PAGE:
CJN Cautions against Unnecessary Filing of Suits

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• Says Nigerian businesses need conducive environment to survive
Alex Enumah in Abuja
The Chief Justice of Nigeria (CJN), Justice Walter Onnoghen, has advised Nigerians to always employ other avenues of dispute resolution before rushing to the court, thereby saving parties and judges a lot of resources and energy  that should be channelled into something more rewarding.

Justice Onnoghen who lamented that a lot of cases at the Supreme Court ought not to have been in court in the first place, advised lawyers to cultivate the habit of giving good and right counsel to their clients at all times.

The CJN stated this in Abuja during a courtesy visit by members of the Business Recovery and Insolvency Practitioners of Nigeria (BRIPAN), who were in his office to solicit support of the judiciary in promoting the practice of insolvency and restructuring in Nigeria.
“When there is a breach rather than the parties going for arbitration, the lawyer of the company rushes to court.”

“Nigeria’s Supreme Court is the only one that sits every day of the week. Last week alone, we delivered 22 judgments,” he added.
According to him, this development results to a situation where the courts are filled with a lots of cases, with some of them dragging for years until they get to the Supreme Court after a lot of resources including precious court time would have been wasted.

He appreciated BRIPAN for the visit, noting that interaction such as this, coupled with the proposed training for judges would provide better understanding, keep the judges abreast with development in the area as well as enhancement of speedy dispensation of dispute relating to insolvency matters.

Onnoghen, while stressing the need to create conducive environment that would enhance growth of businesses and the economy, assured BRIPAN of the judiciary’s cooperation in tackling their challenges. He directed the association to liaise with the National Judicial Institute (NJI) on the training for judges particularly those in the High and Appeal Courts.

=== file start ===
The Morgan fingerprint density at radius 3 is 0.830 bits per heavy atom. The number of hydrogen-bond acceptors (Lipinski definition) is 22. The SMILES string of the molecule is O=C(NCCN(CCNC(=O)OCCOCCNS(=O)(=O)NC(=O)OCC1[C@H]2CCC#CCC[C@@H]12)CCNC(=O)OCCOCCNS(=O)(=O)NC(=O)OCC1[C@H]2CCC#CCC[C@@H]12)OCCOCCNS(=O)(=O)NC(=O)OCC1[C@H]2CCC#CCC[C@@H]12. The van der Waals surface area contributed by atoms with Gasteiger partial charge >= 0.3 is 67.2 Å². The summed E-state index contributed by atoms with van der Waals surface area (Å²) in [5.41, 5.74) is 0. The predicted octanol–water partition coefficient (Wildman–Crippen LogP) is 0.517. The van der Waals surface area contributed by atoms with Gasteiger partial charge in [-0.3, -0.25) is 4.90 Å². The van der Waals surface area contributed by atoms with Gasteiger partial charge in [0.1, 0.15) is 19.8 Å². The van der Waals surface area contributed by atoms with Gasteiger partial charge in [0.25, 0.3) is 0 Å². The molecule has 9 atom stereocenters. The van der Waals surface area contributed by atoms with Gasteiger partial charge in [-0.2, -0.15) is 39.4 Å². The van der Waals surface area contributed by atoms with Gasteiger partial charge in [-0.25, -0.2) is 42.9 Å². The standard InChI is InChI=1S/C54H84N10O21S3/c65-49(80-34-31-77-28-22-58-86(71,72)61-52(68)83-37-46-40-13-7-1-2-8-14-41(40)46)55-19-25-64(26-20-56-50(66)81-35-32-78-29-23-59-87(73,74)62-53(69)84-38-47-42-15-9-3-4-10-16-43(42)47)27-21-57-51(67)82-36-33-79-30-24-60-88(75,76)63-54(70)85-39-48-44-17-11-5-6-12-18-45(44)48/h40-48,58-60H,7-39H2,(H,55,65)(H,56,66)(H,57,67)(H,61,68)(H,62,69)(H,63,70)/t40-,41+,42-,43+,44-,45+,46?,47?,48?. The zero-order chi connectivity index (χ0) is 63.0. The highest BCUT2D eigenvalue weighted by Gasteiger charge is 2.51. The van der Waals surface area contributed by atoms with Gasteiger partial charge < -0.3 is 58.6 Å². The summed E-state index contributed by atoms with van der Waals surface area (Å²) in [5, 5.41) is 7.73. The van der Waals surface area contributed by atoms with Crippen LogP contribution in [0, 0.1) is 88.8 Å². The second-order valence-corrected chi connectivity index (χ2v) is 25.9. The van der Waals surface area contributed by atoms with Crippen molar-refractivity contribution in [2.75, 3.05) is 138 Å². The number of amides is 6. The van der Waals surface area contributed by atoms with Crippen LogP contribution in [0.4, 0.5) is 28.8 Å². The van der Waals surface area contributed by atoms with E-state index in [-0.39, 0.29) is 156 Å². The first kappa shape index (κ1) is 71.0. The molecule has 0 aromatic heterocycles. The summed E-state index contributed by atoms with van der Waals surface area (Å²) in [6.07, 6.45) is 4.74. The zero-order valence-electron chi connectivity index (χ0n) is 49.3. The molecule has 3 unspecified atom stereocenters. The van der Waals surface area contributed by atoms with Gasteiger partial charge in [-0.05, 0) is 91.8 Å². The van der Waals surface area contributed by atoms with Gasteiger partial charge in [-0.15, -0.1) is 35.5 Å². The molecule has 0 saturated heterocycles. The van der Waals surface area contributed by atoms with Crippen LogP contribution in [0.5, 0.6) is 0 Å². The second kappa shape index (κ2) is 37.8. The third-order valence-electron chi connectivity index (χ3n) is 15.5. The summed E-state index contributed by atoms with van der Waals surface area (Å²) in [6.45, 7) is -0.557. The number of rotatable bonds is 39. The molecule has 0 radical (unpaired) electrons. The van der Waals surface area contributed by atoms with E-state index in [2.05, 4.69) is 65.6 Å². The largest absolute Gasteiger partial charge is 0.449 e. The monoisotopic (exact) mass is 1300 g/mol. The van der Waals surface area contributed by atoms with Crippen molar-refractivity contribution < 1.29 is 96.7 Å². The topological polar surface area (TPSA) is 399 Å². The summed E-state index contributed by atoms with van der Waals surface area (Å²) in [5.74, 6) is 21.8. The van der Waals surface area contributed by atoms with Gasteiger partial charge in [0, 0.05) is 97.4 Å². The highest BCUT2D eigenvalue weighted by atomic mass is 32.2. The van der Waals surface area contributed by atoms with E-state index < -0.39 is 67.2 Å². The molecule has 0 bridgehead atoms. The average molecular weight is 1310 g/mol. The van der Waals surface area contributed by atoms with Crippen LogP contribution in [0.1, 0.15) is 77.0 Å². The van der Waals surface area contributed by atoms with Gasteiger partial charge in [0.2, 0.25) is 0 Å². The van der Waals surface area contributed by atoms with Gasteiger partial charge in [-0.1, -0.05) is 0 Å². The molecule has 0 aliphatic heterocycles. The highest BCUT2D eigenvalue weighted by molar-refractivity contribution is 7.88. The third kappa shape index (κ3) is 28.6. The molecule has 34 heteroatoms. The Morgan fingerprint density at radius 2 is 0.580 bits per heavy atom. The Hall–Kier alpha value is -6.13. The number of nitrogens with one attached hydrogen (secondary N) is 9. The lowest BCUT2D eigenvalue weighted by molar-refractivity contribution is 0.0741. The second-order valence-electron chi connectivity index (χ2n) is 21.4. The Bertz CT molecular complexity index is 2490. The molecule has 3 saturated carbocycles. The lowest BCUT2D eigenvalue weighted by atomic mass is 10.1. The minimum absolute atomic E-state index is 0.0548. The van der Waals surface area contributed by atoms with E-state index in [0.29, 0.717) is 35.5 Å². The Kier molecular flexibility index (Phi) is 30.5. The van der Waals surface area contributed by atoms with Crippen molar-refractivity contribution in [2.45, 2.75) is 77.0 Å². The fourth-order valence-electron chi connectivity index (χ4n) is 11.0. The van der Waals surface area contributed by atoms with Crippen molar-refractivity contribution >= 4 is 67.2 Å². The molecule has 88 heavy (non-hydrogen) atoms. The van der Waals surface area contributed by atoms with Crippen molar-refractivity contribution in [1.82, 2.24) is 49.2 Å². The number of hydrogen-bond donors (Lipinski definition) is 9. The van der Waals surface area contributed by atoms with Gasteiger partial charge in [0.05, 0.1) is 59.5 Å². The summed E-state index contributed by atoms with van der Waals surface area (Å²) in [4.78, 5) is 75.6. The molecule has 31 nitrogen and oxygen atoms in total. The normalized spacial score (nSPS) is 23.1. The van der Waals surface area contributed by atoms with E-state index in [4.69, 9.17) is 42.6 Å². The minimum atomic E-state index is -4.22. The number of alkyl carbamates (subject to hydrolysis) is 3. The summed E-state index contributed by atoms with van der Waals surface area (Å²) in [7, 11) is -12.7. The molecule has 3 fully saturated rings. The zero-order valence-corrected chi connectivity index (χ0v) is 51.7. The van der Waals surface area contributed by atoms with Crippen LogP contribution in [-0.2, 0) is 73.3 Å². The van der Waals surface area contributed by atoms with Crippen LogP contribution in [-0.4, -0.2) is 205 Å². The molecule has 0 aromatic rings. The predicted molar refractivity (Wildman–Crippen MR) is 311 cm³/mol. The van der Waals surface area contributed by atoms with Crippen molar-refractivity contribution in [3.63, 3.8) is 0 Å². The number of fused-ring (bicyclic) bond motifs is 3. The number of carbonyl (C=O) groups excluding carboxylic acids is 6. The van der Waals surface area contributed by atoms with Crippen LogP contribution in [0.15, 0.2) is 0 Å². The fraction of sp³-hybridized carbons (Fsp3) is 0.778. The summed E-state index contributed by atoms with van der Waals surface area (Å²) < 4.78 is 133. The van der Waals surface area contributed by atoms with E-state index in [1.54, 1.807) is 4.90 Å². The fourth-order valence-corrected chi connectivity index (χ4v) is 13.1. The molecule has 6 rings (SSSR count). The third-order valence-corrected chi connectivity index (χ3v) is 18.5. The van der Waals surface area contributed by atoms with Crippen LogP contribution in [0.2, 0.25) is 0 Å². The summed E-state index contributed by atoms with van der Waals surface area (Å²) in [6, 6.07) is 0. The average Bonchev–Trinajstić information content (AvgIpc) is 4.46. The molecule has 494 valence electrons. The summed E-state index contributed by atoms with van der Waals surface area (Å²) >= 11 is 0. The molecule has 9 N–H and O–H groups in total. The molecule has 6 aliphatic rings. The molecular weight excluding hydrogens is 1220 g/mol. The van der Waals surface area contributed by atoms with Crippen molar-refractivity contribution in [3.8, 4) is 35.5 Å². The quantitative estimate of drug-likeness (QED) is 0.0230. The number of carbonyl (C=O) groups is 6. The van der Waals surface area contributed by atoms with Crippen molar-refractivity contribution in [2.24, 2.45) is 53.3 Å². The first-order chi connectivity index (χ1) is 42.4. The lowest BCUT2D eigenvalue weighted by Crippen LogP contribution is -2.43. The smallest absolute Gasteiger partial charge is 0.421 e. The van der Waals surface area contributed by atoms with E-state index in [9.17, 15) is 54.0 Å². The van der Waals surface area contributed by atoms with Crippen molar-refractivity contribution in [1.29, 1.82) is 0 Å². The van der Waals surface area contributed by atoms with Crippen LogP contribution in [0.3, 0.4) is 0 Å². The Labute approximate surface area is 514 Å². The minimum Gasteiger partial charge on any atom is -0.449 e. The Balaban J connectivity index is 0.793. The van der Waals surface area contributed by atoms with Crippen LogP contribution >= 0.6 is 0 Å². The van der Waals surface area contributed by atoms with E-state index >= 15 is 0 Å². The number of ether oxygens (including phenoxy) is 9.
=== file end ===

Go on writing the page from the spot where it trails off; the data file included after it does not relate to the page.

Earlier,  the President and Chairman of Council, BRIPAN, Sola Oyetayo, told the CJN that the principal focus of modern insolvency legislation is no longer the liquidation and elimination of insolvent entities but the remodelling of the financial and organisational structure of debtors experiencing financial distress so as to permit the rehabilitation and continuation of their business.

According to Oyetayo, insolvency should not be criminalised but be seen as a state of sickness that needs right attention to be healthy again.
He disclosed that in other climes, modern insolvency laws have favoured the alternative debt resolution mechanisms that would save the business, and by extension the company, rather than kill it.

While stating that Nigeria currently lacks effective law on insolvency, the president maintained that the court has a critical role to play particularly in the speedy dispensation of insolvency cases.
He added that BRIPAN had already submitted a draft bill in the National Assembly that tends to shift focus from liquidation of ailing companies to their survival and ultimate flourishing.

BRIPAN is of the position that if the drive for Foreign Direct Investment (FDI) must yield desired results, then much attention should be paid to the principle and practice of insolvency, as investors would always want to be sure of what will likely happen to their investment if and when they decide to exit.